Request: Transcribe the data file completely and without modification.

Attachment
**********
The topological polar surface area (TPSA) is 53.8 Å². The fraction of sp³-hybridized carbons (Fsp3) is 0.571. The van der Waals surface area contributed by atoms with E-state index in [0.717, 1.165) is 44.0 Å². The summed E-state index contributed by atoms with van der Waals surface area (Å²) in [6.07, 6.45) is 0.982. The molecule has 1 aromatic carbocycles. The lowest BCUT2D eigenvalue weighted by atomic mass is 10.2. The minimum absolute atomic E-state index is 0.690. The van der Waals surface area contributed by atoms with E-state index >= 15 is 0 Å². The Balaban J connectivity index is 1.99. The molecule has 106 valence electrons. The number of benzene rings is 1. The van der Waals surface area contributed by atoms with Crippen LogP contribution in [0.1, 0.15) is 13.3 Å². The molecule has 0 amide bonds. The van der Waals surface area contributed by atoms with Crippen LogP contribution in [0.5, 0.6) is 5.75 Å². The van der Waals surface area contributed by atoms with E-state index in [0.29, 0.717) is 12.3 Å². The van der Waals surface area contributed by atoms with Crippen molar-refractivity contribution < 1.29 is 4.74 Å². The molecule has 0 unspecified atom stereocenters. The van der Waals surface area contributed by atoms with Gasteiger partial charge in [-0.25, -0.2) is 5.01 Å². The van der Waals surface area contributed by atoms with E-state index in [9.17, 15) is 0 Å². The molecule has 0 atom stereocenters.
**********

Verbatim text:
The topological polar surface area (TPSA) is 53.8 Å². The fraction of sp³-hybridized carbons (Fsp3) is 0.571. The van der Waals surface area contributed by atoms with E-state index in [0.717, 1.165) is 44.0 Å². The summed E-state index contributed by atoms with van der Waals surface area (Å²) in [6.07, 6.45) is 0.982. The molecule has 1 aromatic carbocycles. The lowest BCUT2D eigenvalue weighted by atomic mass is 10.2. The minimum absolute atomic E-state index is 0.690. The van der Waals surface area contributed by atoms with E-state index >= 15 is 0 Å². The Balaban J connectivity index is 1.99. The molecule has 106 valence electrons. The number of benzene rings is 1. The van der Waals surface area contributed by atoms with Crippen LogP contribution in [0.1, 0.15) is 13.3 Å². The molecule has 0 amide bonds. The van der Waals surface area contributed by atoms with Crippen LogP contribution in [0.5, 0.6) is 5.75 Å². The van der Waals surface area contributed by atoms with E-state index in [0.29, 0.717) is 12.3 Å². The van der Waals surface area contributed by atoms with Crippen molar-refractivity contribution < 1.29 is 4.74 Å². The molecule has 0 unspecified atom stereocenters. The van der Waals surface area contributed by atoms with Gasteiger partial charge in [-0.25, -0.2) is 5.01 Å². The van der Waals surface area contributed by atoms with E-state index in [9.17, 15) is 0 Å². The molecule has 0 atom stereocenters.